Over the years, Eastman Kodak has changed its marketing as technology advanced, consumer behavior shifted, and competition intensified.
The company was founded in 1888 to make simple box cameras for consumer use; in 1889, it introduced its first film product. Shelves full of Kodak's bright yellow film boxes were a familiar sight in photo stores and tourist attractions for decades.
Seeking new customers, Kodak began selling instant cameras and film in 1976, a challenge to instant-photo pioneer Polaroid. By 1986, after a decade-long fight with Polaroid over patent issues, Kodak stopped selling instant cameras and film.
By the turn of the 21st century, the digital photo revolution was underway. Film sales, once a source of steady revenue for Kodak, were dropping and the company finally refocused on a new digital strategy, including entry into the inkjet printer market. Inkjets have helped Kodak complete the transition to a digital product portfolio capable of attracting both consumers and commercial customers.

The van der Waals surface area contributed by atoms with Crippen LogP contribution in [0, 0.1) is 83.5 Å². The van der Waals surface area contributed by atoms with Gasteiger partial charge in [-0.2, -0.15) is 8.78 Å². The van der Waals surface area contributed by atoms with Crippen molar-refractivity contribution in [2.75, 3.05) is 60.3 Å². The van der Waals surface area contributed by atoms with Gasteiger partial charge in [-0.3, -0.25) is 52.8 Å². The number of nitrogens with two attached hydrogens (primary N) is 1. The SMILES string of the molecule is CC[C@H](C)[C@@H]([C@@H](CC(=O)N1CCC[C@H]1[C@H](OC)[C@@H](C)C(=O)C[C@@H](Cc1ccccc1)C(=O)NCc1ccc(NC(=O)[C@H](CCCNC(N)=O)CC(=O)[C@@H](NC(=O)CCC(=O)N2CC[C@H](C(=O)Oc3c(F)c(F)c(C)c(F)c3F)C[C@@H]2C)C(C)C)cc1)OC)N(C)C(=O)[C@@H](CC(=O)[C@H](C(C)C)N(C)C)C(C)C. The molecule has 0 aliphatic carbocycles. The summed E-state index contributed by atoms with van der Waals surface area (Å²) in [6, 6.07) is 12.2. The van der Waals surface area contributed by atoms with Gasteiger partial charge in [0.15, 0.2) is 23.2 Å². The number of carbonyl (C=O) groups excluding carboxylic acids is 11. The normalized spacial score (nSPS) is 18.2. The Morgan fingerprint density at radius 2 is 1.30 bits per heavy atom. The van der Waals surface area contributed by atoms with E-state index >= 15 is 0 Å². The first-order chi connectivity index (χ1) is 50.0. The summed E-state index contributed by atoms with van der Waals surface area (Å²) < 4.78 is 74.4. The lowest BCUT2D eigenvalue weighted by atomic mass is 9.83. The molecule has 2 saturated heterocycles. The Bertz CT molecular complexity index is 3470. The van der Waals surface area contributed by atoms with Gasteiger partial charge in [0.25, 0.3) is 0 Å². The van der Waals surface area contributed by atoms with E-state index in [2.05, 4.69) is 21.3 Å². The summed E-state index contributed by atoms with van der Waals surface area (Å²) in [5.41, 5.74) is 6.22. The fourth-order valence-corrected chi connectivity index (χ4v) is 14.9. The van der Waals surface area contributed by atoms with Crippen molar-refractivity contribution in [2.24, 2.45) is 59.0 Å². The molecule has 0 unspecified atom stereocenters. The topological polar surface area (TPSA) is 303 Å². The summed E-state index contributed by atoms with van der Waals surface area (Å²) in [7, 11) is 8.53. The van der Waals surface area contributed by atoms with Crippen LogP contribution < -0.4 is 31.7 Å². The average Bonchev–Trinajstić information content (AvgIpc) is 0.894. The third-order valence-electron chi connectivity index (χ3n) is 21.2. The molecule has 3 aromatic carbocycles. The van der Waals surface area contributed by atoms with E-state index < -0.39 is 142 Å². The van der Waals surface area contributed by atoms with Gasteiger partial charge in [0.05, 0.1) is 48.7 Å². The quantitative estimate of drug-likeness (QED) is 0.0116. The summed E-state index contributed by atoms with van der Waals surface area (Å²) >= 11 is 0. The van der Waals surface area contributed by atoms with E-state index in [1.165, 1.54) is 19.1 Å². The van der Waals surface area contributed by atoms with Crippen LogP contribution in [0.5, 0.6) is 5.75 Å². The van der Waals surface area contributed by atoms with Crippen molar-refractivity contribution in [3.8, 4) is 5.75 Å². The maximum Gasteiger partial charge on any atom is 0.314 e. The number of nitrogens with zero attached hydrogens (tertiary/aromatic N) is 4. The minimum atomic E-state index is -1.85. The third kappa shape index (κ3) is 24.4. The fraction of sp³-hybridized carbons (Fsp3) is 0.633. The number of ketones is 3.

The company's recent ad campaign has put the spotlight on cameras that facilitate photo sharing--a key benefit for consumers connecting via social media. No more yellow boxes of film, just speedy image capture and click! posting to Facebook or YouTube or other popular sites.
Speaking of social media, Kodak is very active in that space, with blogs, Facebook pages, a YouTube channel, Twitter accounts, and more. It also offers free downloadable publications with social media tips and mobile marketing tips.
Can this new marketing picture, focused on younger consumers and featuring social media, return Kodak to profitability by 2012, its target date?